Trade forecasts are reliably wrong – but still valuable

Trade forecasts are reliably wrong – but still valuable

Trade forecasts are often wrong – and yet they can still be a powerful tool for savvy leaders if they look at them as a whole and ask the right questions. The authors offer six ways business leaders can gain competitive advantage from forecasting and offer their analysis of the themes revealed in 20 forecasts for 2022 and beyond by leading commentators and thought leaders on business and society. .

At the start of each year, when many people make New Year’s resolutions, organizations make plans for the year ahead. Both have high fallibility. Forecasts are predictions about what will happen in the future based on currently available information. As such, they are exercises in the imagination, which studies have shown to rarely correct in their particularities.

Though reliably incorrect, savvy leaders can derive strategic value from forecasts. When examined as a whole, they capture the zeitgeist. We just need to ask the right questions: what do the experts think is important and likely enough to predict? Where do they agree, and more interestingly, where do they disagree? Even if the forecasts are particularly wrong, what do they indicate about underlying trends and critical issues?

After two tumultuous years of the Covid-19 pandemic, as the world looks to what could become the new normal, this is a particularly salient time to assess our views and hopes for the future. the study of previous global pandemics and other crises teach us that the post-pandemic world is likely to be markedly different – ​​but how?

We have undertaken a meta-analysis of 20 predictions for 2022 and beyond by leading commentators and thought leaders on business and society. Here, we detail some of the most important themes and offer our perspective on how companies can leverage these forecasts to gain perspective and advantage.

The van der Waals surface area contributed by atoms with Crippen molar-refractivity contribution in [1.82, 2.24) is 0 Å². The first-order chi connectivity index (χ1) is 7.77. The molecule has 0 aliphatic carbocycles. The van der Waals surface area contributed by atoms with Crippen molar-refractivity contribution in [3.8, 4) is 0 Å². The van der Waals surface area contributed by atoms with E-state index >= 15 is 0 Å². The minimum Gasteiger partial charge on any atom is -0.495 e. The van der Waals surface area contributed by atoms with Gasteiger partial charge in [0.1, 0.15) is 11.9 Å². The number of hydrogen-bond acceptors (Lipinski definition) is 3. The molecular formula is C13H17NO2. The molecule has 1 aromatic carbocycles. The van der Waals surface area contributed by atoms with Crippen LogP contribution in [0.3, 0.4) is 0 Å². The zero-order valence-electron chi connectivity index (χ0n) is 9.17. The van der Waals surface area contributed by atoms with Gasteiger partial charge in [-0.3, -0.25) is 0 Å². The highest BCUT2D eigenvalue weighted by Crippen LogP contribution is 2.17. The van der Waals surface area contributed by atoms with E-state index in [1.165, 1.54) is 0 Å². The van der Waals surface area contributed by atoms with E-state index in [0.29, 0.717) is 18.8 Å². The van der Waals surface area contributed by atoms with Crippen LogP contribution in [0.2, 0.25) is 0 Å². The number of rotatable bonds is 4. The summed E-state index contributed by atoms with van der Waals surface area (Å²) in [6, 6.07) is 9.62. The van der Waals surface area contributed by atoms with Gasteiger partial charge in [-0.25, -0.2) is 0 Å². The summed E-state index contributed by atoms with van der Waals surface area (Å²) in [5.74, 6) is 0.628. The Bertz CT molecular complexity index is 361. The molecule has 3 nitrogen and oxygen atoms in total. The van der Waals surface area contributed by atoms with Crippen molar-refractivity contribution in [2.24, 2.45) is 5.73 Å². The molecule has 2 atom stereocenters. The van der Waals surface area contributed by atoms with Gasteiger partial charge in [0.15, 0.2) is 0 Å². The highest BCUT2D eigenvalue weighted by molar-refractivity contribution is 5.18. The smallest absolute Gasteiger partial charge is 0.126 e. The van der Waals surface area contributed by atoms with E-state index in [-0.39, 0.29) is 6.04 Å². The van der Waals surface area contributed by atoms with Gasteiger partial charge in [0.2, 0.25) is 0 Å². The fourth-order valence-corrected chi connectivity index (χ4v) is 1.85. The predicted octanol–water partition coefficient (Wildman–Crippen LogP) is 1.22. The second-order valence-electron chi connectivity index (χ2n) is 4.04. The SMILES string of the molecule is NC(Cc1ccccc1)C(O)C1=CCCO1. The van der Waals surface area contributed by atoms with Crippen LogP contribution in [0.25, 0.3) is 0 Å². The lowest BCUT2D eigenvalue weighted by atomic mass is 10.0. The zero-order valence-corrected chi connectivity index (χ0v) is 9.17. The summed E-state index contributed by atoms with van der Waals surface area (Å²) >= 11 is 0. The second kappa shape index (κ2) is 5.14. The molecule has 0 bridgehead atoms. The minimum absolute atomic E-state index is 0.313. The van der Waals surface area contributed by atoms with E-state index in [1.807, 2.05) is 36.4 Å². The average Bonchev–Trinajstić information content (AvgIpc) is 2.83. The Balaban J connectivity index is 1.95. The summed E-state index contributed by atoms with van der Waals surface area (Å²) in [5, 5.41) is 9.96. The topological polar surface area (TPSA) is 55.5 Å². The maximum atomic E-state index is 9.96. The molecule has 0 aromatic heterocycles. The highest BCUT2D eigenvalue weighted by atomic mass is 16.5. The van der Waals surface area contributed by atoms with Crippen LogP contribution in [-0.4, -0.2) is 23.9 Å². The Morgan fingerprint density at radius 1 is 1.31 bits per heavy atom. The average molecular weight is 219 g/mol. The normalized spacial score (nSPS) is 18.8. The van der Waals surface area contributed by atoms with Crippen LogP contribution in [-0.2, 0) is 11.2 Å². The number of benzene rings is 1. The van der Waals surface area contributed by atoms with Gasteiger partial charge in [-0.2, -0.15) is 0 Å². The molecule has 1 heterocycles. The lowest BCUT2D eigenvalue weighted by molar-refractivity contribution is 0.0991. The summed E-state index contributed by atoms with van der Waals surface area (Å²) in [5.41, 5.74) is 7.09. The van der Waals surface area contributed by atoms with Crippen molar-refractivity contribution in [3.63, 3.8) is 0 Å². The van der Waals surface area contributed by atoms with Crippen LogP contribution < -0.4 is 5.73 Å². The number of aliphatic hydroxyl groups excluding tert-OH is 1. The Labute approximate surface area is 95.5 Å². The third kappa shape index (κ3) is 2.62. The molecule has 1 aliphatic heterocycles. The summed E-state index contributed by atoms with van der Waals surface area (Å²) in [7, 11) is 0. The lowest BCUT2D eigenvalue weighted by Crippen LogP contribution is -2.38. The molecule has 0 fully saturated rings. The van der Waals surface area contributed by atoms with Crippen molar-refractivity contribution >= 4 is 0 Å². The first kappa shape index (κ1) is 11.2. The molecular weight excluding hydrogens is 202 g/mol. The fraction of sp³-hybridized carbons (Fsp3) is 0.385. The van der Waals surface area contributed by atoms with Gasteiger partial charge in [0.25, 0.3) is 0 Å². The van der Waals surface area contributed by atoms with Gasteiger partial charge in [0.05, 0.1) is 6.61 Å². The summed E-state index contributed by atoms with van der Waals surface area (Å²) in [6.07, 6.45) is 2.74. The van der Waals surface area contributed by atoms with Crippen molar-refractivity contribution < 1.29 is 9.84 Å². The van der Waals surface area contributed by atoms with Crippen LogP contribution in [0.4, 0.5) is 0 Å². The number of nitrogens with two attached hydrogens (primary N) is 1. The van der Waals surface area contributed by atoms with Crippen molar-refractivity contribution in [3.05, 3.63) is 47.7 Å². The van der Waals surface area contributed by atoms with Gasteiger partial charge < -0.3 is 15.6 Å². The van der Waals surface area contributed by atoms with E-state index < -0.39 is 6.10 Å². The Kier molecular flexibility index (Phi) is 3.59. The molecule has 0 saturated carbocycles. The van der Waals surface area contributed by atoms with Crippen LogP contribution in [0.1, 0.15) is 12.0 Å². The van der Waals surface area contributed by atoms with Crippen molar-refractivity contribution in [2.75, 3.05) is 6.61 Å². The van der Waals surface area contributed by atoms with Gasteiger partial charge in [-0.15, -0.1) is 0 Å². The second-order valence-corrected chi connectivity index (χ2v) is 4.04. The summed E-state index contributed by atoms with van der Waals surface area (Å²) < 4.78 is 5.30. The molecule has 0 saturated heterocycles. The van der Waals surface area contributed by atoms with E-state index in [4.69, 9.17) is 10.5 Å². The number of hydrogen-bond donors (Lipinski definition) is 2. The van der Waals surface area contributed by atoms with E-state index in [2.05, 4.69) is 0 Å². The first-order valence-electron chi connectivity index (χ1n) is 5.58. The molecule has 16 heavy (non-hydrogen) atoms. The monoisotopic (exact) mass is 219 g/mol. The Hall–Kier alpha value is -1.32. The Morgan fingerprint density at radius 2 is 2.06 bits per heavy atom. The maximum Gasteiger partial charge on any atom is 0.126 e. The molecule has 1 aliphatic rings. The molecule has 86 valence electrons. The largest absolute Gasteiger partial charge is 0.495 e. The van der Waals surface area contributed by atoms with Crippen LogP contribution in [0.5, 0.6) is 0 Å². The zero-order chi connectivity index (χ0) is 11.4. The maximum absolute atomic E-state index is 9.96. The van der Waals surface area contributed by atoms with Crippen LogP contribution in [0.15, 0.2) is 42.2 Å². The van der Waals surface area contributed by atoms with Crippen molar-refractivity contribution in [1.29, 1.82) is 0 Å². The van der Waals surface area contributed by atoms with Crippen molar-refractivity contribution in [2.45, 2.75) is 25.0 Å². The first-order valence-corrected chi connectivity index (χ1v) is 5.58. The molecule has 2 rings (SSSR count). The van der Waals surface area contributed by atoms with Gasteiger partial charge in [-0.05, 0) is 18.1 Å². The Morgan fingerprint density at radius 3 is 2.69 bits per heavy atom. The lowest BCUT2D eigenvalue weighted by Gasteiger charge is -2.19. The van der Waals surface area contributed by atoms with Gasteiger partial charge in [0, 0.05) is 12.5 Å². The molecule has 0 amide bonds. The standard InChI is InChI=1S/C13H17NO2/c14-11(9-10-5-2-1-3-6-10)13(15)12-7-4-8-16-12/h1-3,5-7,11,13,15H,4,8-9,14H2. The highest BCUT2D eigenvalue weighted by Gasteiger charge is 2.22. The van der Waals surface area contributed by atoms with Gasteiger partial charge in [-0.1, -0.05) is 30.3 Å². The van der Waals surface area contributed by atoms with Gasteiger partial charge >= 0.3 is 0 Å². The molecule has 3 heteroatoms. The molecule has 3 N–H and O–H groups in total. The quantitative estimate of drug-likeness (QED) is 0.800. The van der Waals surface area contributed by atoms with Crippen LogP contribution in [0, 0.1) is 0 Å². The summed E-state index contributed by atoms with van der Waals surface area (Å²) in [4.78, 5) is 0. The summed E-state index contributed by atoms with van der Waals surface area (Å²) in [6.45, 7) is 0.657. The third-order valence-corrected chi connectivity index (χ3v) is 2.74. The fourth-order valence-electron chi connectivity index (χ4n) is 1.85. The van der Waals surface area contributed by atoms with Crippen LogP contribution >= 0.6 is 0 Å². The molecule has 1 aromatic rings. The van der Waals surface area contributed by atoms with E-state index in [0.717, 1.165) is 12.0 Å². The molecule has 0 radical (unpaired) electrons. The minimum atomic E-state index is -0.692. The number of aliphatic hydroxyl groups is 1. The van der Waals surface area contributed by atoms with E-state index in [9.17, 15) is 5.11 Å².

What forecasts predict for 2022

More than half of the forecasts we reviewed offered predictions triggered or accelerated by the pandemic. But are these changes here to stay? Some, such as macroeconomic uncertainties and labor/commodity shortages, are expected to return as the pandemic recedes. Others, like the accelerated adoption of digital business models, reflect how the pandemic has changed the status quo.

Unsurprisingly, the most divergent forecasts are those that deal with complex emerging phenomena in social, economic and political systems, such as whether we are heading towards a period of more or less globalization, inequality or polarization.

We have synthesized some of the themes that emerged from our review into five categories. Within each category, predictions are ranked from highest to lowest degree of convergence.


  • Raw material and labor shortages caused by the pandemic will initially keep supply chains vulnerable but will return to normal as businesses and consumers adapt.
  • The labor market will remain tight due to pandemic-induced resignations, workforce reductions and turnover due to greater employee mobility.
  • Businesses will increasingly leverage technologies such as AI, machine learning and automation to 1) meet demand in the face of labor shortages, 2) apply adaptive manufacturing technologies, and 3) develop new solutions to customer challenges.